One of the most important parts of a liquid system is the pump, because without a pump the water isn’t going to go anywhere. Today we have OCZ’s high end water pump.
Liquid cooling never really comes out to be cheap, and if it does you are probably picking bad components. Today we have what can be considered a mid-range pump. This is plenty if you are running just the CPU in your loop, or maybe a single graphics card. This pump is also competitively priced, which puts it in the same price range as some 500 L/h pumps. This is certainly great news for someone looking for good deal on a pump. Lets take a look at how it performs!
Features & Specifications
The OCZ HydroPulse Water Pump is the ideal accessory for the enthusiast’s water cooling system. It’s compatible with the latest CPU and VGA water cooling system setups. The HydroPulse 800 will seamlessly integrate with the latest waterblocks and moves 800L / hour with its powerful low-noise design.
Highly reliable and ultra-quiet, the HydroPulse will work silently to ensure your cooling system is operating at it’s peak. Making the most of your overclocking potential.
Brushless DC Motor
18W Power Consumption
|Low Noise Ceramic Bearings|
|MTBF: 50,000 Hours|
|Acid/Alkaline-Resistant (pH Range From 5-11)|
These stats look pretty normal for the average pump. The pump is rated for 50,000 hours, which amounts to about 2,084 days of non-stop pumping. Even if you keep this pump running 24/7 it should still last more than five years. There won’t be a need to replace it for a very long time.
Pictures & Impressions
Lets start off with the box the pump comes in. On the front we see the name and some quick facts about the pump. The box looks solid enough. Let’s see how OCZ packaged it.
When you first open the box you are greeted with some styrofoam cutouts. These were the first two things to fall out. To the left is the manual that will explain all about the pump and the install, in detail. To the right are the barbs and clamps. The barbs are what your tubing attaches too. The clamps ensure that nothing comes loose.
Here we have some of the included accessories. The thing in the bag is an adapter. You use it to power the pump from a Molex connector. OCZ states that you must run this pump from a Molex connector. This is probably because the pump will draw too many amps from the motherboard, and potentially damage it. To the right of this is a pad that you can use to mount the pump. This will reduce vibrations, and allow the pump to run quieter. Below this is a few brackets that will help steady the pump.
Now we are on to the main attraction, the pump itself. The design is pretty basic, which is fine with us since all it has to do is move the liquid.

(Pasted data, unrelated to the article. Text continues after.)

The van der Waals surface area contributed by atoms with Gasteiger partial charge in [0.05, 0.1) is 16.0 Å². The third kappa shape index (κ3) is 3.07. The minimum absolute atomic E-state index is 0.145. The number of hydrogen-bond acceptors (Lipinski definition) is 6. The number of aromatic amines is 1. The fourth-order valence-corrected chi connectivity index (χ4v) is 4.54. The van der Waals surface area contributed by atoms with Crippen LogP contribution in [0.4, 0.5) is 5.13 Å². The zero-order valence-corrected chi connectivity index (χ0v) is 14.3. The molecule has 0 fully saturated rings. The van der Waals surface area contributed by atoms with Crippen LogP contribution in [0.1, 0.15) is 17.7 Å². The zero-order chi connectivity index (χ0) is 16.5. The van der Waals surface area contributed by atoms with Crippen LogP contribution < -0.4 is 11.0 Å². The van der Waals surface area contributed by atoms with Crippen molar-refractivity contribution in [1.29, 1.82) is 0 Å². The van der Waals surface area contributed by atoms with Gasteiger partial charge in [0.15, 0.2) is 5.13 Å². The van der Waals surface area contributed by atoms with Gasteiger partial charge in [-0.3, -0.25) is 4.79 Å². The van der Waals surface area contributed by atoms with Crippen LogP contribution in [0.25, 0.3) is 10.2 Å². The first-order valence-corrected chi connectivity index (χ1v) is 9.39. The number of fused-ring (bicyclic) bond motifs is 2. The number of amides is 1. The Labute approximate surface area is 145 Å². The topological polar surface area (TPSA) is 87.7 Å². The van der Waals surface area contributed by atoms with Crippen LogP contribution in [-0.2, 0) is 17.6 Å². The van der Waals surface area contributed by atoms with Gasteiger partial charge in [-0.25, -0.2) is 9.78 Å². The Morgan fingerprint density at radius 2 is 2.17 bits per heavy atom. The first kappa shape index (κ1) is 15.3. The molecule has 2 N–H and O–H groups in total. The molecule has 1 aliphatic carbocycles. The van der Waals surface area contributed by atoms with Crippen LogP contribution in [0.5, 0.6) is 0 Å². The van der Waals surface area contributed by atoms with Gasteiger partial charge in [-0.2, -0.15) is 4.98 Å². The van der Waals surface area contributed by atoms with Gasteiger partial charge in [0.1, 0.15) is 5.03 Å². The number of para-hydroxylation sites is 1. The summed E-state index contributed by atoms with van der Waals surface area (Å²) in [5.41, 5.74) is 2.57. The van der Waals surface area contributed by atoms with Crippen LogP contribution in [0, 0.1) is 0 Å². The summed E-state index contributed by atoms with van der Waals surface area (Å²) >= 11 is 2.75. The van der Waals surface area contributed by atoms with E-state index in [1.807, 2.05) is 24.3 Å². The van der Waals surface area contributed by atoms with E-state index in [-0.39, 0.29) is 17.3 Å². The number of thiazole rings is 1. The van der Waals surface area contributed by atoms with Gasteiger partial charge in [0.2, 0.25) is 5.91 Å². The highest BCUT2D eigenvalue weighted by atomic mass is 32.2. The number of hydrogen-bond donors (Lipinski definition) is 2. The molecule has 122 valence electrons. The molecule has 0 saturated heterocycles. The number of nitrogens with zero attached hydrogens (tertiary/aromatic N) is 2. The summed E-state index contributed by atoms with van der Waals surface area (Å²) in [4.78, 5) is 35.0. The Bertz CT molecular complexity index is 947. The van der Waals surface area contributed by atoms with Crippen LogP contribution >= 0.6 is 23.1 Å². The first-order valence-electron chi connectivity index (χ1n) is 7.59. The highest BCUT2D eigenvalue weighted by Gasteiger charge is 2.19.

As you can see here the water goes into the top and out of the side. It is important to hook up the pump properly, or you will get increased temperatures. Now that you’ve had a good look at the product lets see how it performs.
The pumps were tested back to back on the same liquid loop. The loop includes a D-Tek Fuzion V2 block with a custom acrilic top and a Swiftech MCR320 radiator. The comparison pump used was a Swiftech MCP655. To determine the idle temperature, I let the computer sit idle for 20 minutes and then recorded the temperature. To determine the load temperature, I booted up Prime95 and let it run for 20 minutes. Then I averaged the highest temperature reported by each core. A detailed list of the system is listed in the chart below.
|Case||Cooler Master HAF 932|
|CPU||Intel i7 920 @ (3.9 GHz 1.34v) (3 GHz 1.25v) (2.66 stock v)|
|Ram||(6x2GB) DDR3 1600|
|CPU Cooler||D-Tek Fuzion|
|Hard Drives||Corsair P64|
Western Digital 750 GB
Sapphire HD 5970
|Testing PSU||Corsair HX1000 Watt|
Right out of the gate the OCZ pump almost matches the MCP655. This is to be expected with the Fuzion block, because more water flowing through it does not significantly increases it’s cooling.
When we raise the speed and voltage of the CPU we see the temperatures go up some. The OCZ pump manages to close the gap, but still comes up short.
Again the OCZ pump is close, but still doesn’t have enough to match the MCP655.
The OCZ Hydro Pulse 800 is a very respectable pump. While it may not move as much water as the MCP655, 800 L/h is still a pretty respectable amount of water. The pump easily moves enough water to run a CPU as well as a video card in the same loop. Combine that with the price of this pump and you have a pretty great combination for a mid range liquid loop. Of course this somewhat depends on your liquid block. If you have a block that doesn’t respond well to higher flow rates like the Fuzion you are better off saving some money with this pump. On the other hand if you have a higher flow block such as the Swiftech GTX you are probably better off getting a higher flow pump.
|OUR VERDICT: OCZ Hydro Pulse 800|
Summary: The OCZ Hydro Pulse 800 is a great pump that has enough power to run a decent loop, but falls into a budget price segment. This pump is sure to easily please anyone looking for a simple pump to get their liquid cooling system off of the ground.